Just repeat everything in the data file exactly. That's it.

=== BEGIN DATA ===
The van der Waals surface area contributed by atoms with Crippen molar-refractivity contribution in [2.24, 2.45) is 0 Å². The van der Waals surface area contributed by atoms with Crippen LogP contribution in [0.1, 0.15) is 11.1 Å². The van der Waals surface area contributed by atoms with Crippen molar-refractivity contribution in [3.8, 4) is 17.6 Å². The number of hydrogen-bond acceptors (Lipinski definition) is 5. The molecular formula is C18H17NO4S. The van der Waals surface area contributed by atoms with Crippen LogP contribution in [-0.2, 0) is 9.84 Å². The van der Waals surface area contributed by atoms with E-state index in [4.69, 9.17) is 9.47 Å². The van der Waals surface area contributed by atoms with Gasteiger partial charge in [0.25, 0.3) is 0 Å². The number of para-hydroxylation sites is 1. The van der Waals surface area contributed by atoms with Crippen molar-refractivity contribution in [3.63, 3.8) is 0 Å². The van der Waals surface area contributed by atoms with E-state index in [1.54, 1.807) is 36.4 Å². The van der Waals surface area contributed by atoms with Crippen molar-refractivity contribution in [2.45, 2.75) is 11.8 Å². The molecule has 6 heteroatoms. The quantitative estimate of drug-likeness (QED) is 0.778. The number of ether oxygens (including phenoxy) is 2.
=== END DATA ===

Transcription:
The van der Waals surface area contributed by atoms with Crippen molar-refractivity contribution in [2.24, 2.45) is 0 Å². The van der Waals surface area contributed by atoms with Crippen LogP contribution in [0.1, 0.15) is 11.1 Å². The van der Waals surface area contributed by atoms with Crippen molar-refractivity contribution in [3.8, 4) is 17.6 Å². The number of hydrogen-bond acceptors (Lipinski definition) is 5. The molecular formula is C18H17NO4S. The van der Waals surface area contributed by atoms with Crippen LogP contribution in [-0.2, 0) is 9.84 Å². The van der Waals surface area contributed by atoms with E-state index in [4.69, 9.17) is 9.47 Å². The van der Waals surface area contributed by atoms with Gasteiger partial charge in [0.25, 0.3) is 0 Å². The number of para-hydroxylation sites is 1. The van der Waals surface area contributed by atoms with Crippen molar-refractivity contribution in [3.63, 3.8) is 0 Å². The van der Waals surface area contributed by atoms with E-state index in [1.54, 1.807) is 36.4 Å². The van der Waals surface area contributed by atoms with Crippen molar-refractivity contribution in [2.45, 2.75) is 11.8 Å². The molecule has 6 heteroatoms. The quantitative estimate of drug-likeness (QED) is 0.778. The number of ether oxygens (including phenoxy) is 2.